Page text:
In the roughly 112 years that Hollywood has been churning out feature-length films, radio disc jockeys have made for some interesting, if not iconic, cinematic characters. Record spinners really started appearing onscreen in the 1970s—back when DJs were still able to pick their own music—and here are some of the best.
Stevie Wayne, The Fog (1980). John Carpenter’s cult classic about a seaside town attacked by vengeful corpse lepers hell-bent on punking the town’s 100th-anniversary celebration—and who travel via an unearthly fog—is schlocky, creaky and utterly awesome. Holed-up in a radio-station lighthouse for her overnight shift, Stevie Wayne (Adrienne Barbeau) spends most of the film urging residents of Antonio Bay to “stay away from the fog!” This incites the ire of the wormy-faced spooks who want their stolen gold back, and they chase the DJ across her lighthouse roof with scythes, apparently unaware that she does take requests. How about a little Freda Payne?
Dave Garver, Play Misty for Me (1971). In his directorial debut, Clint Eastwood plays Dave Garver, a smooth-talking night DJ at a small Carmel radio station. Dave is also a frisky bachelor who woos his listeners through poetry and popular standards, both of which ignite the lust of psycho fan Evelyn (Jessica Walter). After Evelyn repeatedly calls in and requests “Misty” by Erroll Garner, Dave naturally beds her—and then she naturally goes full fatal attraction on him. In the end, Dave is really sorry that he banged Evelyn and has definitely learned his lesson: No more Roberta Flack.
The Wolfman, American Graffiti (1973). Writer/director George Lucas’ ode to 1950s cruising follows the lives of three young men over the course of one evening during the heyday of rock & roll. The cast includes an array of future stars—among them Harrison Ford, Richard Dreyfuss, Cindy Williams and Suzanne Sommers—but the most memorable voice in the film belongs to Wolfman Jack, the all-knowing, all-seeing DJ who howls through their car radios and constructs the soundtrack for their lives.
DJ, The Warriors (1979). There’s a heap of gritty action in director Walter Hill’s street-gang classic, but none of it would be nearly as thrilling without the velvety commentary of DJ (Lynne Thigpen). We only ever see DJ’s lovely lips, but her radio warnings to the Warriors, as well as the play-by-play of who’s up and who’s down as rival gangs such as the Baseball Furies and lesbian Lizzies attempt to murder the Warriors, add a unique element of tension and badassery that ensures we all keep our ears to the action, boppers.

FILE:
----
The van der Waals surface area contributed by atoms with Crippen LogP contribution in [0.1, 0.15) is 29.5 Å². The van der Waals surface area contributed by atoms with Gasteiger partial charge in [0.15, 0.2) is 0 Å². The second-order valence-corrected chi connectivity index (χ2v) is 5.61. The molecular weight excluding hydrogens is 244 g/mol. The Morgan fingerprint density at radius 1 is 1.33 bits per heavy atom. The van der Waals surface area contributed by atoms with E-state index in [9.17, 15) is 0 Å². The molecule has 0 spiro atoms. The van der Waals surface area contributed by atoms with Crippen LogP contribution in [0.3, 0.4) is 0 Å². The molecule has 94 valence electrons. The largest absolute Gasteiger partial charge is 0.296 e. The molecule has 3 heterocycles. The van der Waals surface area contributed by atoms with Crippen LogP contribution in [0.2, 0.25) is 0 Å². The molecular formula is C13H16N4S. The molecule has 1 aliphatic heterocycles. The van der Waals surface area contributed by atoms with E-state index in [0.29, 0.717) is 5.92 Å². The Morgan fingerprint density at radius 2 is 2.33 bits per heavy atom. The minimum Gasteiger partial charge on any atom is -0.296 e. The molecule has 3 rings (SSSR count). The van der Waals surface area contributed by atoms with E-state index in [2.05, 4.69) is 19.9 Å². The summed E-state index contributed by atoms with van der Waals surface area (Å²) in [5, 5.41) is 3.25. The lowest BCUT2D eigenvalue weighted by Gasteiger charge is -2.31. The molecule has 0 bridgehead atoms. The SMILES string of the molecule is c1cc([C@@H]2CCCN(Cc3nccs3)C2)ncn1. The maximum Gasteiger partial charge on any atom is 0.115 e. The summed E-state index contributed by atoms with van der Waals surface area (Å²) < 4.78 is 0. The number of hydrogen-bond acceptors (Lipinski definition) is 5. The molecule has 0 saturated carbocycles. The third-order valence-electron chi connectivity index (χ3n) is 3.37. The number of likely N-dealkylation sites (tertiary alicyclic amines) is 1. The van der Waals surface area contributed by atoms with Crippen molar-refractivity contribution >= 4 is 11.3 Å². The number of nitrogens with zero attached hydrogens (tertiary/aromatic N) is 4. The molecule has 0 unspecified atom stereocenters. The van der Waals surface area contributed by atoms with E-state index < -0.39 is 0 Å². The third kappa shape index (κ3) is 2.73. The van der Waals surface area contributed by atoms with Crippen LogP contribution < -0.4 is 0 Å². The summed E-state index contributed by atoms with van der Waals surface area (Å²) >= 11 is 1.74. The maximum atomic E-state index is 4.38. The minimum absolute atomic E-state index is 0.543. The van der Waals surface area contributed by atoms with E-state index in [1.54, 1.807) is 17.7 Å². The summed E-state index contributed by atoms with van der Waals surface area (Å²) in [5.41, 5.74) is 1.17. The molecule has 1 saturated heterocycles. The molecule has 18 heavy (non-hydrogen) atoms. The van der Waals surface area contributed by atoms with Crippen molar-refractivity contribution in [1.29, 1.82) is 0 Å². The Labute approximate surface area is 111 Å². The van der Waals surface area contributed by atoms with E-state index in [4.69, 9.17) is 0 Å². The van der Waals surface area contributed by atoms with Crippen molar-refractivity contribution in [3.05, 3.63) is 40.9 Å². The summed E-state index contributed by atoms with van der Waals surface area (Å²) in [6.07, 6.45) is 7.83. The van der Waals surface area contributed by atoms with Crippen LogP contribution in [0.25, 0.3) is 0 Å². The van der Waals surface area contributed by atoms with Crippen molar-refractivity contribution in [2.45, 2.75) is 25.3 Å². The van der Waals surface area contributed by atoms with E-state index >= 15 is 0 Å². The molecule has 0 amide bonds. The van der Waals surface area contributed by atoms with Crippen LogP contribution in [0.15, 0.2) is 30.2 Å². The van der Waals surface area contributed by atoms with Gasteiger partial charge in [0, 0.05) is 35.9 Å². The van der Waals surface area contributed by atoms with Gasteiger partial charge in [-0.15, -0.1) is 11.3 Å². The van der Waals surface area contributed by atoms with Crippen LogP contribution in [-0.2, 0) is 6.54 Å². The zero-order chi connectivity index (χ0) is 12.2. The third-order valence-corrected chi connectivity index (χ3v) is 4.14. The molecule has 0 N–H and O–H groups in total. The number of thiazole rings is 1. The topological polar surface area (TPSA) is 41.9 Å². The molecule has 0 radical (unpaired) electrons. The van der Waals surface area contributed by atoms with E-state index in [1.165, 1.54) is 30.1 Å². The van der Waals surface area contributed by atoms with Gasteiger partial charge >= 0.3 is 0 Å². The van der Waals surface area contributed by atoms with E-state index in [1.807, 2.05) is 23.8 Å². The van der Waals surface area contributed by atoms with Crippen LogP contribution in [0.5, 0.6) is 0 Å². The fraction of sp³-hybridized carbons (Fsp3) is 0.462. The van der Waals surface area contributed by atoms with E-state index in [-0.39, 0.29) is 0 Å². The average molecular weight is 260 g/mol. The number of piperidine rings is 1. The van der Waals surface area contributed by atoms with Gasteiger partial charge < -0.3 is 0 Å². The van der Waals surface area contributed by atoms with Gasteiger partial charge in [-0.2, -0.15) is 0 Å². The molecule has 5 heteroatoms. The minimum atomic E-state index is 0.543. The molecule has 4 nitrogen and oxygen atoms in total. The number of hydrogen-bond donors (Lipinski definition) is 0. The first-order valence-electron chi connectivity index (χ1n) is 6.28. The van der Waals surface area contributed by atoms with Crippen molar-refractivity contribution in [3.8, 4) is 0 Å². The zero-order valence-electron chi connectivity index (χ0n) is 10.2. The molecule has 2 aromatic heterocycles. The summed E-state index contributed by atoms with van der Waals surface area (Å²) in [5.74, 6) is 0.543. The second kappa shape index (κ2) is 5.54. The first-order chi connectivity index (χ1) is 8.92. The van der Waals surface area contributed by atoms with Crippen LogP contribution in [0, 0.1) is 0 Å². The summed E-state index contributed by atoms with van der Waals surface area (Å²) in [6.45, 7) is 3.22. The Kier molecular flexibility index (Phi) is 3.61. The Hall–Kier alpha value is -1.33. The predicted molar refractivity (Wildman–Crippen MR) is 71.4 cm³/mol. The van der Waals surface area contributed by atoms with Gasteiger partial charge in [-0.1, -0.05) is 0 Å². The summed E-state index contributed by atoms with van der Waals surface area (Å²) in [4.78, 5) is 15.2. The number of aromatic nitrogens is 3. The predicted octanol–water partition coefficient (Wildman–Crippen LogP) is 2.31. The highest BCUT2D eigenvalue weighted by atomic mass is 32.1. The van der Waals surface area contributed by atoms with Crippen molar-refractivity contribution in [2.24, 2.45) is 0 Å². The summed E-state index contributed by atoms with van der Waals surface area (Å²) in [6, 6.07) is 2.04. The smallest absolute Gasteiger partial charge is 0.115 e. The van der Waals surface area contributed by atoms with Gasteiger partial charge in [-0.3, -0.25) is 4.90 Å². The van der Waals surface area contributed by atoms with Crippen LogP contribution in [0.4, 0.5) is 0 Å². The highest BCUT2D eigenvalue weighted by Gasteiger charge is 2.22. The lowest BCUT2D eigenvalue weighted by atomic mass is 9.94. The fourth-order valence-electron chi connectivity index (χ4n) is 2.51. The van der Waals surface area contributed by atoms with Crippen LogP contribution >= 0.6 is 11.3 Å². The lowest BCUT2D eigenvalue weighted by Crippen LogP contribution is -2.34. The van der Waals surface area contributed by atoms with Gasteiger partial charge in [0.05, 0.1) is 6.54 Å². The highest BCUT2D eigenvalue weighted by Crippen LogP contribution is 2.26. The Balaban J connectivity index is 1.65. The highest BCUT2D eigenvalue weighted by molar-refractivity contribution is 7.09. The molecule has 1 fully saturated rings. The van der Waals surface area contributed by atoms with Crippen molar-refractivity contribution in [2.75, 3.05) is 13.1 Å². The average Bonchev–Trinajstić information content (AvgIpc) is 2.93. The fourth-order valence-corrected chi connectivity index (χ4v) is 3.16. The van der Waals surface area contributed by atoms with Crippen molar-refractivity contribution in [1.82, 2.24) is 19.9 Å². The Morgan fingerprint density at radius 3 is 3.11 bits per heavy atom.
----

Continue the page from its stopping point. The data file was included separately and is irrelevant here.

Adrian Cronauer, Good Morning,Vietnam (1987). If anyone can distract from the horrors of combat, it’s Robin Williams. Considered his career-defining performance, Williams stars as eccentric military DJ Adrian Cronauer, whose sole mission is to save soldiers’ morale. Williams’ hilarious rants were mostly improvised, but the film also reaches deep into the heart, offering a respectful and woke salute from director Barry Levinson to the men and women we too often forget.
Hard Harry, Pump Up the Volume (1990). Writer/director Allan Moyle’s ode to ’90s teen angst stars Christian Slater as high school student Mark, who was recently transplanted into status quo suburbia and quickly upends it when he launches a pirate radio show featuring expletive-laden commentary. As DJ “Hard Harry,” a nasally Jack Nicholson-type, Mark delights in calling out the hypocrisies of the snootier classes and rallying around acne-faced underdogs, and while it’s all super-white, first-world problems, had there been the internet back then, we all would have scoured YouTube for “How to covertly host a radio show from your bedroom while your parents watch Evening Shade.”
Alan Freed, American Hot Wax (1978). Director Floyd Mutrux’s low-budget biopic of legendary DJ Alan Freed (Tim McIntire)—the man who invented the term “rock & roll”—bombed at the box office but is actually a super-great B-movie with a definite Robert Altman feel. Similar to Altman’s Nashville, Hot Wax doesn’t have much of a plot—basically just following Freed as he discovers new acts and throws a concert that authorities want to quash—but that framing creates a palpable fly-on-the-wall experience of the birth of rock that’s often mesmerizing.
Mister Señor Love Daddy, Do the Right Thing (1989). Samuel L. Jackson is too hip to hassle as Love Daddy, the silver-tongued DJ of a small neighborhood radio station in Spike Lee’s explosive, award-winning film about race-fueled aggressions plaguing a Brooklyn hood. Love Daddy isn’t at the center of any of the multiple storylines, but as with some of his predecessors, he serves as an omnipotent voice of the streets, announcing Jheri Curl alerts, offering weather forecasts, and demanding that everybody cool that shit out—and that’s the double truth, Ruth.